A failure of political leadership
By Stephen Kirchner , FOR THE STRAITS TIMES
AUSTRALIAN Treasurer Wayne Swan's rejection of Singapore Exchange's (SGX) bid for the Australian Securities Exchange (ASX) represents a failure of political leadership.
By all accounts, the government's opposition to the deal has little to do with 'national interest' considerations and more to do with fears about how the deal might play politically. Yet there is little evidence of a groundswell of popular opposition to the deal among the general public.
The Treasurer has received advice to reject the deal from Australia's Foreign Investment Review Board (FIRB), but this is just a fig leaf of bureaucratic respectability for a political decision. In fact, the Treasurer enjoys wide latitude to exercise his discretion under the Foreign Acquisitions and Takeovers Act to reject any transaction deemed to be against the 'national interest'. The Act does not define the national interest, so the Treasurer's discretion is unbounded.
The Australian government has yet to disclose fully the advice it has received on the matter from regulators. This lack of transparency makes it difficult to evaluate the government's 'national interest' concerns, but these concerns should not have been a deal-breaker.
The government has also resorted to explicitly protectionist arguments, with Treasurer Swan saying 'this deal would risk us losing many of our financial sector jobs'. The regulation of foreign direct investment in Australia has apparently become an arm of domestic industry and employment policy.
The Australian government's regularly updated foreign investment guidelines are little more than a laundry list of considerations that expand rather than limit the scope of the Treasurer's discretion to veto commercial transactions the government does not like for political reasons.
The creation of a single holding company to operate the two exchanges would better position both SGX and ASX in relation to the global consolidation of securities trading that has been under way for some time. If the New York Stock Exchange can be acquired by Deutsche Boerse, it is very hard to make a case for why ASX should be an exception to this global trend.
The deal would not in itself create a single securities market. Nor would it change the regulatory framework for securities trading in the two jurisdictions. The Australian government would retain full sovereignty in relation to the regulation of securities trading within its borders. Whether the deal is successful in achieving its objectives is a commercial judgment best left to the management of ASX and SGX. It is not the role of Australian politicians to make these judgments.
Unfortunately, the Treasurer's sweeping powers and the open-ended nature of Australia's 'national interest' test are a standing invitation for politicians to pre-empt and second-guess commercial outcomes. The Foreign Acquisitions and Takeovers Act is a lightning rod for political intervention in the market for ownership and control of Australian equity capital.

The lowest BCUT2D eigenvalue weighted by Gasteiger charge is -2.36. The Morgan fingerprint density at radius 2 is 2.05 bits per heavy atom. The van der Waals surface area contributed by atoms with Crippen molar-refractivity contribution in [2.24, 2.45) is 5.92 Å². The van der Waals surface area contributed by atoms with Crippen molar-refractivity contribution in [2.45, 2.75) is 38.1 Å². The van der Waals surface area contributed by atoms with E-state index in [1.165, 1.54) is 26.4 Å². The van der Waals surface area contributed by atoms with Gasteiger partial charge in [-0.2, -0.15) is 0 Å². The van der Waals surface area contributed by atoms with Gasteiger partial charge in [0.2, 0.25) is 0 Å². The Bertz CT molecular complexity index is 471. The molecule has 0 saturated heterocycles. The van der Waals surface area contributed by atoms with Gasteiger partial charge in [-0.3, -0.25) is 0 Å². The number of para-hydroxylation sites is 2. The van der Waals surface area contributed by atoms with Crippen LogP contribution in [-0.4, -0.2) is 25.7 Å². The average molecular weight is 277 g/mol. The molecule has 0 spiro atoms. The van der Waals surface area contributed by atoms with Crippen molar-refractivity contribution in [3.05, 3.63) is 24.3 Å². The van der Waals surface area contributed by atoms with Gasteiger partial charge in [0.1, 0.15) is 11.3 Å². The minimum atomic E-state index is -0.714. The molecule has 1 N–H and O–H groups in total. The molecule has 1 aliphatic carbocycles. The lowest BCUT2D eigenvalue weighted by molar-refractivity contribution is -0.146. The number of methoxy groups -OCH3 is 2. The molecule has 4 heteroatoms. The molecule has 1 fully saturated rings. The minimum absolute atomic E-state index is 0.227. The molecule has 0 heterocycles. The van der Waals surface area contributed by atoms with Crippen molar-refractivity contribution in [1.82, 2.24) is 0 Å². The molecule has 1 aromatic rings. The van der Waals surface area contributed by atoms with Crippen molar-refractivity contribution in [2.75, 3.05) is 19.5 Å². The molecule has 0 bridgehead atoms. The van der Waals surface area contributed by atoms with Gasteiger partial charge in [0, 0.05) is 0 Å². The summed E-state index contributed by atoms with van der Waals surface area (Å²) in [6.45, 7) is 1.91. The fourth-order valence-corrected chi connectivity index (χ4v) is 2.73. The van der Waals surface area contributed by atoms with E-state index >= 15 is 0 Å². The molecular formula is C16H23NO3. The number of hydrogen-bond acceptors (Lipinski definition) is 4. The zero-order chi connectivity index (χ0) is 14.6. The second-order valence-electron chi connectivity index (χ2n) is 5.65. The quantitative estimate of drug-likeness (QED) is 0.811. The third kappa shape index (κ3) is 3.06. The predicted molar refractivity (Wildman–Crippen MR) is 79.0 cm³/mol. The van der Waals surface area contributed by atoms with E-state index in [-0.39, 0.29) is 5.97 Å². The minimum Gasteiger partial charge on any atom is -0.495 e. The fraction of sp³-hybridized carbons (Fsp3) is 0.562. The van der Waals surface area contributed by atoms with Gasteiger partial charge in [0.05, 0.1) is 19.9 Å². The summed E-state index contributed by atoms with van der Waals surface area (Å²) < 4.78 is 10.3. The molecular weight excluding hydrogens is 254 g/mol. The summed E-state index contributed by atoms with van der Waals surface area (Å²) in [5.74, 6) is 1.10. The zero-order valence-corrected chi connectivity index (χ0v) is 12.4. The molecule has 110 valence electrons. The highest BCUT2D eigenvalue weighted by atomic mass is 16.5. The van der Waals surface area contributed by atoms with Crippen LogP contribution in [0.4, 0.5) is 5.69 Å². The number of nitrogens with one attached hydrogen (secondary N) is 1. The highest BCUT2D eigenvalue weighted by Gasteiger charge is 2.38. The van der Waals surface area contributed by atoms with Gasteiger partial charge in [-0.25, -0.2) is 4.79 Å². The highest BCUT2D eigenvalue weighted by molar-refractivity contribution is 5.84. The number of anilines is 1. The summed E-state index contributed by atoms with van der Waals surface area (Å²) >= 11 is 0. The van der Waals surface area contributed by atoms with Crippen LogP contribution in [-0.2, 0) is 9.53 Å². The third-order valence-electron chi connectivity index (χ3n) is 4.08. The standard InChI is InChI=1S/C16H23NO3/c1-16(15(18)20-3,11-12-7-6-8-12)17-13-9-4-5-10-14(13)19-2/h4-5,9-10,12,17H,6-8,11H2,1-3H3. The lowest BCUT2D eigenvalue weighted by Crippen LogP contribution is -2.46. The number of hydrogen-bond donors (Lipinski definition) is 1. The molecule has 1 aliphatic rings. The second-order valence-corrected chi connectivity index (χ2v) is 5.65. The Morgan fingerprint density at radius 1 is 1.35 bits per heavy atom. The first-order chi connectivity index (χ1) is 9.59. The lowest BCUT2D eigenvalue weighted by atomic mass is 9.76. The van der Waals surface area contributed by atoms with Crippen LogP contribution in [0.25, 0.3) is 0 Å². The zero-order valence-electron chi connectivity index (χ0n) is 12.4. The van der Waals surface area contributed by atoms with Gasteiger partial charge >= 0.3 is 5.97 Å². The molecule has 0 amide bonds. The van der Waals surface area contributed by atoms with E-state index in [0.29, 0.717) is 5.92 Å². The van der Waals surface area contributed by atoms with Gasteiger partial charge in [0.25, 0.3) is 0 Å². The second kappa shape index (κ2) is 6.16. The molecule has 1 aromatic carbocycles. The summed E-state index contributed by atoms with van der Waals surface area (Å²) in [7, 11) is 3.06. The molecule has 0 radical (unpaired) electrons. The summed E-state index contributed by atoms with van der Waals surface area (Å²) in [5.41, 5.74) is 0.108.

The Act adds nothing useful to the regulation of business investment in Australia. It allows the government to infringe the property rights of the owners of Australian equity capital, who are denied the opportunity to sell to the highest bidder and thereby realise the full value of their equity. That in turn reduces the amount of capital available for re-investment in Australia by the sellers of these assets. The Treasurer's opposition to this and other deals devalues Australia's stock of equity capital.
It would be a mistake for either Australia or Singapore to take a mercantilist 'national champions' view of their securities exchanges. More integrated regional securities trading would raise the status of both Australia and Singapore as financial centres. Blocking the deal risks consigning Australian securities markets to the status of a regional backwater, with adverse implications for the ability of ASX-listed companies to raise the capital needed to drive investment and economic growth.
Establishing a regional financial centre and exporting financial services to the world is a longstanding aspiration of Australia's politicians, but one that sits uneasily with their suspicion of foreign direct investment and protectionist attitudes to Australian-owned and listed firms.
Australia is increasingly an exporter of direct investment capital, making Australian-owned and listed firms potentially vulnerable to protectionist sentiment abroad. The recent rejection of BHP Billiton's bid for the Canadian Potash Corporation highlights the danger protectionist sentiment poses to Australian-listed firms seeking to expand in overseas markets. Yet foreign governments can readily point to Australia's own politically driven regulation of foreign direct investment to justify their actions.
Foreign investors and the Australian owners of equity capital have good reason to fear a political class that has become increasingly insular, provincial and xenophobic in its attitude to foreign direct invetment.
The writer is a research fellow at the Centre for Independent Studies, Sydney and a senior lecturer in economics at the University of Technology Business School, also in Sydney.